Chapter 16: The Truth Is In Here

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‘Leave,’ Te’rnu’s voice announced from the other side of the cell door. There was a strength in his voice, a determination that I’d never heard from him before.

More importantly: he had survived.

Come to save my life yet again, you brilliant Arellian!

And then my heart dropped. Once he broke us free, I would be the one who would have to tell him the truth. A knot formed in my stomach as I imagined breaking the news to him.

‘But-,’ the guard started.

‘Leave. Now.

There was an anger to his voice – one that I’d never heard before.

‘Yes sir.’

The guard stood to attention so hard that I could hear their foot collide with the floor from the next room.

There was a whoosh as the outer door opened, the guard leaving Te’rnu alone in the room.

It was our door, next, that opened.

‘I… Mel told me the truth,’ I told Te’rnu. ‘I know what the Iyr have been hiding. It’s… big. I don’t really know how to…’

The Arellian remained silent, the mechanic red eyes of the suit bearing into me.

‘Do you know already?’ I asked.

Te’rnu nodded.

‘How? Did you get to the mainframe?’

‘I was roped into a meeting.’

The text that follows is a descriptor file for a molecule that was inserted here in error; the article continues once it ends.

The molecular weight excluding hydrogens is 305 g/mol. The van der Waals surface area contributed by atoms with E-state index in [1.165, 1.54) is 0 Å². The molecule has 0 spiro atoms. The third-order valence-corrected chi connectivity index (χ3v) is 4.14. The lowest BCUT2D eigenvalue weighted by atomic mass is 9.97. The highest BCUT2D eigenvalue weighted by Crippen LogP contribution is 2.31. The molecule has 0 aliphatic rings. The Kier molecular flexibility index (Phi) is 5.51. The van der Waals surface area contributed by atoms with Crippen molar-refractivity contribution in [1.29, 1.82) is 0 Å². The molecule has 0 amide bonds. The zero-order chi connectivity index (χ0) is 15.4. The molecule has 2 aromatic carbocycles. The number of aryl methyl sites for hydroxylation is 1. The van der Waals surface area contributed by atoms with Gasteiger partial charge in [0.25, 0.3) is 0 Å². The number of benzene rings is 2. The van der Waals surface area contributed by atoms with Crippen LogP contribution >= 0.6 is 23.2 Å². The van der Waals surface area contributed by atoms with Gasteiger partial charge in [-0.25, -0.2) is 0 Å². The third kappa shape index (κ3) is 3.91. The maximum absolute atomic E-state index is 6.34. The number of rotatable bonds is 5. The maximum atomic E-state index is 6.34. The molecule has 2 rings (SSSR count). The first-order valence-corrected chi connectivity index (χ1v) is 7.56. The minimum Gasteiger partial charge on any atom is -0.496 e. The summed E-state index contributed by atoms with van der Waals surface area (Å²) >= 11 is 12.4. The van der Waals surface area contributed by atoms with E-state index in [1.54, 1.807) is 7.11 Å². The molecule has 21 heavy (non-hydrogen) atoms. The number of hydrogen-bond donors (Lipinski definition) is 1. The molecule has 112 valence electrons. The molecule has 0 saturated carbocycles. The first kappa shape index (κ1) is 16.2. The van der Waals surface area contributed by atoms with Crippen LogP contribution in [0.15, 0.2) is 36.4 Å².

‘Been there,’ I muttered, meaning this throwaway comment to lighten the mood – but my heart wasn’t in it.

‘We should move. I think one of them is suspicious of me. I know not how much time we have. And there are thoughts of…’

He turned to Mel.

‘There are thoughts of killing you.’

Mel gulped. ‘Well I’m keen to get a move on! Shall we go? Let’s go. Which way? Left?’

‘I know the way,’ I told her. ‘Follow me.’

We stormed out of the cell block, Mel and I in front, and Te’rnu holding up the rear, so as to maintain our whole detainer-detainee dynamics. As we left the room, we turned right… straight into an Iyr.

This Iyr remained quiet for a moment, and looked Mel and I up and down. Their helmet, half the usual dark grey and half green, glistened in the Central Command’s neon lighting.

‘You,’ the strange Iyr commented when they saw Te’rnu. ‘What are you doing here?’

‘Prisoner transfer,’ Te’rnu replied, this strange strength still underlining the tone of his voice. Whatever had happened in the past half hour had changed something inside of him. ‘We are taking them to a more secure location.’

‘We?’ the Iyr asked. ‘It looks as though there is only… one of you. This is, perhaps, not enough for two prisoners, would you not say?’

‘Maybe if it were anyone else, Ve’nua,’ Te’rnu responded, and I noted that he was calling them by name – this wasn’t their first run-in.

They went quiet; both Iyr staring the other down.

Mel inched closer to me. I felt her gently place something in my hand behind my back. The object felt hard, solid, like some sort of pipe.

What was it with all the pipes on this planet?

Ve’nua, currently distracted by Te’rnu, did not seem to notice Mel handing my the object.

Smarter than you look, Mel, I’ll give you that.